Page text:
Create a dev machine in the cloud for daily use

I’m a software developer, so today I want to show how to create a development VM in Azure.

Create VM

Go to Azure and create an account if you do not yet have one. If you have an MSDN (aka Visual Studio) subscription log in and activate your free Azure credits right there.
Now in the Azure Portal click Create a ressource and search for Visual Studio. Now select Visual Studio Community Edition which is free or Enterprise if you have an Enterprise subscription. I’ve choosen VS on Windows 10, but you can even select VS on Windows Server 2016.
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First you have to give it a name and select the storage type. Default is SSD which I also recommend for the best performance. Then enter a username you want to use and a password.
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Now you have to choose a size of your new VM. As you can see, there are a lot of options available. The estimated price would be the price if your VM is up and running 24/7 for a month. However, my dev machine will only run if I’m using it, so I can choose a bigger machine even if I have not enough credits to run this machine for an entire month. Each ressource is billed per minute which is awesome. I will go with 4 CPUs and 16GB RAM. So running this machine for one hour will cost me about 0,20 EUR.
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In the last step you can define networking stuff, but I will use the defaults here for now.

Auto-shutdown

Just one setting is really important: Auto-shutdown. As you can see here, I have enabled auto-shutdown and set it to 18:00. That means: Whenever you leave the office and forgot to shutdown your machine, Azure will do it for you at the specified time. You can even send notifications before shutdown which can be configured later.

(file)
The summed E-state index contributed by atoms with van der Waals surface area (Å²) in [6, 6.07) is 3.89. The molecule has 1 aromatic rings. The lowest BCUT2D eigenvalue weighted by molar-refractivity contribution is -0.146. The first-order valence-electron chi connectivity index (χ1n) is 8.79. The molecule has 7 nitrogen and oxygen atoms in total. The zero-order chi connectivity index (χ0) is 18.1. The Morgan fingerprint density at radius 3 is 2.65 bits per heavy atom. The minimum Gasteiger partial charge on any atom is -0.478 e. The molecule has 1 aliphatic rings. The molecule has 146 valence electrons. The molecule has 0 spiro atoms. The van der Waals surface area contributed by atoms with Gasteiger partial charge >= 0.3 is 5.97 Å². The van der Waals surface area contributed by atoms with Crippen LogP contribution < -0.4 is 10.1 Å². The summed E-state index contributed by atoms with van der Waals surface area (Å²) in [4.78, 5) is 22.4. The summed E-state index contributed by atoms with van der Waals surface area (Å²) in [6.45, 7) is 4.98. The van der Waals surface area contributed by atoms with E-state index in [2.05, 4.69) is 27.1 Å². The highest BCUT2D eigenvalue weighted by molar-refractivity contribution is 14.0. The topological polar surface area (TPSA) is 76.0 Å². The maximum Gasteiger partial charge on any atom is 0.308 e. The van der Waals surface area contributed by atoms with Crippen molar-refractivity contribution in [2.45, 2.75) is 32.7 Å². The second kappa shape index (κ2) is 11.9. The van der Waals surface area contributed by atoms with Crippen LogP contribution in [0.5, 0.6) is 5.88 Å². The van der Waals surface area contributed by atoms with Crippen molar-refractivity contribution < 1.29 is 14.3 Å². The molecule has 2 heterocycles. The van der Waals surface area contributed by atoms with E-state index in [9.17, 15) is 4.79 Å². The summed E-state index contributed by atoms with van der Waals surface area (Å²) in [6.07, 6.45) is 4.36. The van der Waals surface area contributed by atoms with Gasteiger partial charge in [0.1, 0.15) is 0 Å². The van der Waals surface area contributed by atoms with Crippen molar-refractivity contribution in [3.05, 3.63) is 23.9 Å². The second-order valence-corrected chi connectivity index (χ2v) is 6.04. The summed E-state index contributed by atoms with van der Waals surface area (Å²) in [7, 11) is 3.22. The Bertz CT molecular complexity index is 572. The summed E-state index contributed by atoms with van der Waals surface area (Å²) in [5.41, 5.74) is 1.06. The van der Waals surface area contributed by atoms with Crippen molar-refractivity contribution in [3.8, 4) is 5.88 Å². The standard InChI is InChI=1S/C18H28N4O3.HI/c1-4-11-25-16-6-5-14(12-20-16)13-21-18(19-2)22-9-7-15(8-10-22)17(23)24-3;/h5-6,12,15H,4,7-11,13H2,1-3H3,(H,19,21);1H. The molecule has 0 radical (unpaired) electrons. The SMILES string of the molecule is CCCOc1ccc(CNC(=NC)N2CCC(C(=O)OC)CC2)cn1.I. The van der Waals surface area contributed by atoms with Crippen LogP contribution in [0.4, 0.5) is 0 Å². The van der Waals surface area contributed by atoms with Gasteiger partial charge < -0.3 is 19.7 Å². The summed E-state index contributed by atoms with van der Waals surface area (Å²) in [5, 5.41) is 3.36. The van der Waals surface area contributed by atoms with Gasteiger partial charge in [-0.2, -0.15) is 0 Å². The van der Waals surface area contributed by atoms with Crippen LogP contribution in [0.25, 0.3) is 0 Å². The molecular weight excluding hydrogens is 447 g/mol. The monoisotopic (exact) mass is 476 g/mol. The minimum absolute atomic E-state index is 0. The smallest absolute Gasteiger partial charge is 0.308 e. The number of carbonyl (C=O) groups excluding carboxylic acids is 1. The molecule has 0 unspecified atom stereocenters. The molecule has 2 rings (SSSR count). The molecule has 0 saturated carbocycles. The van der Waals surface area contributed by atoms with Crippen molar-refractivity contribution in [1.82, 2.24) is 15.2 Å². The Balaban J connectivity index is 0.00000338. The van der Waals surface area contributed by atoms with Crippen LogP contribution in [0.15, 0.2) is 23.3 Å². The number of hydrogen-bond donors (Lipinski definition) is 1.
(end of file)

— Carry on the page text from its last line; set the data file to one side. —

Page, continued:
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Networking

Now wait a few minutes until the machine is provisioned.
The next step is to set a static IP for your machine and a DNS name if you want to. Click on your VM in the portal and then Networking. There you can see your public IP. If you click it, you can define a DNS name as well and switch from dynamic to a static IP.

Disks and Backup

Now go to the Disks tab in your VM and add a new data disk. There you can store all data independently from the rest of your VMs OS disk. Also it is on another LUN so you have done everything you can for the best performance ;-)

What I’ve done now is to go to the Backup tab and configure an automatic daily backup. With this backup you can restore the VM to any day in the last 30 days. You can even restore single files on your disks. Therefore Azure mounts the disk you selected locally and you can copy single files from the disks. Awesome!

Keep in mind: Disks/Storage and Backup have it’s own price tag, so check that before configuring it.

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Using it

You can now Remote Desktop into the machine via the Connect button on the VM overview tab. If you have selected a static IP and DNS name you can connect using them.
Now install all your favorite dev tools within the VM. Visual Studio is already installed but needs to be updated (of course).

How to use Microsoft Flow to start and stop the VM from my mobile

First of all, go to this blog post from Søren Rasmussen. He describes how to automate startup and shutdown of Azure VMs with the help of Azure Automation Services. After you have created the so called runbooks go to the startup runbook, click Webhooks->Add Webhook


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Make sure you copy the webhook URL before clicking OK, because there is no way to see the URL again.
The URL looks like: https://s2events.azure-automation.net/webhooks?token=some-secret-token
Do the same for the shutdown runbook.

Create Flow buttons

Login with your account to Flow. Click on My Flows -> Create from blank.
You should see a Flow button for mobile.
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Then add a new action. Search for http and selet POST as the method and paste the webhook URL from your runbook.
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That’s it! On your mobile download the Flow app and there you can see your buttons and start your VM on the way to the office.
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Note: It can take a minute (on my first try it took a few more minutes) to kick of the runbook and start the VM.

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